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Why Parcel or Small Package Auditing Is Important for Shippers

small package auditing

With the power of the internet at your fingertips, the connotation of auditing has changed. Historically, audits were seen as a costly, intrusive process that often resulted in the assessment of some sort of fine or penalty. However, the internet is making audits become the “best friend” of shippers. Audits provide a huge amount of power, which can be leveraged to increase sales, production, and return. However, some continue to refute audits, but take a look at what could be going on in your operation without small package auditing.

Shippers May Be Overpaying, Which Affects Small Package Auditing.

Shippers pay up to 5 percent more when small package auditing is not completed, explains Jared Fisher of PARCEL Media. Shippers are basically leaving money on the table, but an audit can identify these costs and charges, catalyzing refund procedures.

Opportunities for Re-Rates Are Available.

In shipping, fuel surcharges, toll costs and expenses can change rapidly. Today’s expenses are not necessarily indicative of tomorrow’s costs, but the only way to identify if the costs are appropriate is to review invoices and these costs for accuracy. In some cases, a re-rate of a shipment may be available once a final fuel cost has been determined. As a result, the overall cost of shipping a small package may be significantly lower than originally determined.

There Are Problems With Delivery.

Customers are not always able to receive a package, and leaving a small package at the doorstep is quickly seen as inviting thieves to take what is sitting in the open. Moreover, multiple failed delivery attempts may result in sending the package back to its origin, increasing costs for the shipper and original seller. However, auditing can identify what is most likely to result in a failed delivery and provide recommendations on how to proceed in each circumstance.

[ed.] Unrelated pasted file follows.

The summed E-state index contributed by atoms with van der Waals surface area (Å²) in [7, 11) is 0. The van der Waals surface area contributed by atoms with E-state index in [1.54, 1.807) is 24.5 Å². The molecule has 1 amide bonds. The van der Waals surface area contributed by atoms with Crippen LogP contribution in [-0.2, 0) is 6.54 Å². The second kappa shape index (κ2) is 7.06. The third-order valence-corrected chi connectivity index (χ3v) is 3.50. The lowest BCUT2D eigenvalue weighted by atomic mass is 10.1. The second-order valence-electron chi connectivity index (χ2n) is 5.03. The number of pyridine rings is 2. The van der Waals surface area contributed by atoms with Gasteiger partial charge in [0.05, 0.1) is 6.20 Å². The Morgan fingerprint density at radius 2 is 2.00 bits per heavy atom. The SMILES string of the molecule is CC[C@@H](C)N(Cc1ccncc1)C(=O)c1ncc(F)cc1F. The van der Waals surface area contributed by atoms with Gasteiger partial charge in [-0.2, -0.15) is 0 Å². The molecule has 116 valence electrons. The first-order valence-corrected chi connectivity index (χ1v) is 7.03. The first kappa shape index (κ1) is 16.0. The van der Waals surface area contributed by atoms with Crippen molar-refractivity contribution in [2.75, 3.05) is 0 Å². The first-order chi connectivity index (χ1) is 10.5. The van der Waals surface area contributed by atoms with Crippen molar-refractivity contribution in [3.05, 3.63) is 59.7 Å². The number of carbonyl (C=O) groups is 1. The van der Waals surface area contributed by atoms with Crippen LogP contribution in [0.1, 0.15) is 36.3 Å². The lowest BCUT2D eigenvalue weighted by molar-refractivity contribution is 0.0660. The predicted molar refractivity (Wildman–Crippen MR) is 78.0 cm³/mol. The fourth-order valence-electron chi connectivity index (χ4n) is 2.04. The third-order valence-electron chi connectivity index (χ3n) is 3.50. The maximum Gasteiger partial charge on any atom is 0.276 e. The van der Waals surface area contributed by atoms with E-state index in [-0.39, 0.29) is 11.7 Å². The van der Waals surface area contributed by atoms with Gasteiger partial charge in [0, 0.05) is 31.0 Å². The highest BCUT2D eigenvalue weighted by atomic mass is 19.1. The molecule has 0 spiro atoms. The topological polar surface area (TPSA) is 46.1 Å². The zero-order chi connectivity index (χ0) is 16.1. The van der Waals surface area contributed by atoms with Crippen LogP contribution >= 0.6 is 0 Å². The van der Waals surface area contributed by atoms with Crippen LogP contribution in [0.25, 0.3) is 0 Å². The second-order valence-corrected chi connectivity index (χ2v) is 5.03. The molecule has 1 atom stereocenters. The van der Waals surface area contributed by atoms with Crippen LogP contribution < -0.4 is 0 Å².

Management of Returns Is Difficult.

Returns management represents one of the most significant costs for shippers. As a result, every cost that can be lowered during returns is essential to making sure the investment of offering customers refunds does not turn into a hassle or money-eating machine.

Accountability and Visibility Are Critical Parts of Modern Shipping.

Modern shippers face growing scrutiny by the public and government. Since visibility and global market-share of small package are continually expanding, reports John Haber of PARCEL MEDIA, audits are the best means of ensuring all processes and operations are being carried out to the letter of the law and according to customers’ expectations.

Shipments Need Optimization.

Small packages are small, and what happens to small things when they are introduced to a big world? They get lost, damaged, misplaced, put on the wrong pallet, moved to the wrong carrier or worse. However, small package auditing is designed to identify where small packages have the greatest risk for becoming stuck in-transit in some unknown place. This allows carriers and shippers to take extra care during these riskiest parts of the package’s journey, resulting in an optimized supply chain. Furthermore, optimized small package delivery schedules are possible through audits of routes and transportation operations to find the fastest, cheapest way to delivery products.

Incorrect Data Exists.